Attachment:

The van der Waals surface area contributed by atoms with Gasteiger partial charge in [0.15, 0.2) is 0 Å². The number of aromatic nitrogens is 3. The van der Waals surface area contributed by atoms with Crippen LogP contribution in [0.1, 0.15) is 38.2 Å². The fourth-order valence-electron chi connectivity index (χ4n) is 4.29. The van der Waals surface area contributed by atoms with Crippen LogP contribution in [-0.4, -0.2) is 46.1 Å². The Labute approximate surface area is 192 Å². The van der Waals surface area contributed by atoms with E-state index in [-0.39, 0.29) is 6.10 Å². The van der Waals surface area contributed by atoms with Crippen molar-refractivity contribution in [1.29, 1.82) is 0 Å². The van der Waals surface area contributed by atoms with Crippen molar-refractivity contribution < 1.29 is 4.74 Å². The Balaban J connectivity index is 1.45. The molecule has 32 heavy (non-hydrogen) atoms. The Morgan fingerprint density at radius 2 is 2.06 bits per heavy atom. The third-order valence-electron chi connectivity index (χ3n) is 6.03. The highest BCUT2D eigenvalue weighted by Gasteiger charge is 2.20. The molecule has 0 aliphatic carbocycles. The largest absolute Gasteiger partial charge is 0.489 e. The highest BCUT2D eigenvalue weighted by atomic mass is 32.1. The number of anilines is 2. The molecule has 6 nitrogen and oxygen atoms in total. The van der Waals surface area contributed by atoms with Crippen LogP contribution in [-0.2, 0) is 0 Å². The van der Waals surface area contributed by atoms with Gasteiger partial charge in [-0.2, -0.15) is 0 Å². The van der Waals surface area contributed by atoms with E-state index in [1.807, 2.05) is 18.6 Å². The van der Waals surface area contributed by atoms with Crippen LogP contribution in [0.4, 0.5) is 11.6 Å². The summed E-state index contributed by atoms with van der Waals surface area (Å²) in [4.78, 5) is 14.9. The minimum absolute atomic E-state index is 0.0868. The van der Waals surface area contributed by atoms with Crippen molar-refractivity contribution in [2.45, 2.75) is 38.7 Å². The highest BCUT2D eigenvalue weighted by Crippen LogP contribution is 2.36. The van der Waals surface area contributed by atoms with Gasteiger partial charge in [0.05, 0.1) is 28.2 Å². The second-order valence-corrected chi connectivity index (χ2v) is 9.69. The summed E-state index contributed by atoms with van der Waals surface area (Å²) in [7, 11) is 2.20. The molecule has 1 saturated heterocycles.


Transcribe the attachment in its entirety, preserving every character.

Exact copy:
The van der Waals surface area contributed by atoms with Gasteiger partial charge in [0.15, 0.2) is 0 Å². The number of aromatic nitrogens is 3. The van der Waals surface area contributed by atoms with Crippen LogP contribution in [0.1, 0.15) is 38.2 Å². The fourth-order valence-electron chi connectivity index (χ4n) is 4.29. The van der Waals surface area contributed by atoms with Crippen LogP contribution in [-0.4, -0.2) is 46.1 Å². The Labute approximate surface area is 192 Å². The van der Waals surface area contributed by atoms with E-state index in [-0.39, 0.29) is 6.10 Å². The van der Waals surface area contributed by atoms with Crippen molar-refractivity contribution in [1.29, 1.82) is 0 Å². The van der Waals surface area contributed by atoms with Crippen molar-refractivity contribution < 1.29 is 4.74 Å². The Balaban J connectivity index is 1.45. The molecule has 32 heavy (non-hydrogen) atoms. The Morgan fingerprint density at radius 2 is 2.06 bits per heavy atom. The third-order valence-electron chi connectivity index (χ3n) is 6.03. The highest BCUT2D eigenvalue weighted by Gasteiger charge is 2.20. The molecule has 0 aliphatic carbocycles. The largest absolute Gasteiger partial charge is 0.489 e. The highest BCUT2D eigenvalue weighted by atomic mass is 32.1. The number of anilines is 2. The molecule has 6 nitrogen and oxygen atoms in total. The van der Waals surface area contributed by atoms with Crippen LogP contribution in [-0.2, 0) is 0 Å². The van der Waals surface area contributed by atoms with Gasteiger partial charge in [-0.2, -0.15) is 0 Å². The van der Waals surface area contributed by atoms with E-state index in [1.807, 2.05) is 18.6 Å². The van der Waals surface area contributed by atoms with Crippen LogP contribution in [0.4, 0.5) is 11.6 Å². The summed E-state index contributed by atoms with van der Waals surface area (Å²) in [4.78, 5) is 14.9. The minimum absolute atomic E-state index is 0.0868. The van der Waals surface area contributed by atoms with Crippen molar-refractivity contribution in [2.45, 2.75) is 38.7 Å². The highest BCUT2D eigenvalue weighted by Crippen LogP contribution is 2.36. The van der Waals surface area contributed by atoms with Gasteiger partial charge in [0.05, 0.1) is 28.2 Å². The second-order valence-corrected chi connectivity index (χ2v) is 9.69. The summed E-state index contributed by atoms with van der Waals surface area (Å²) in [7, 11) is 2.20. The molecule has 1 saturated heterocycles.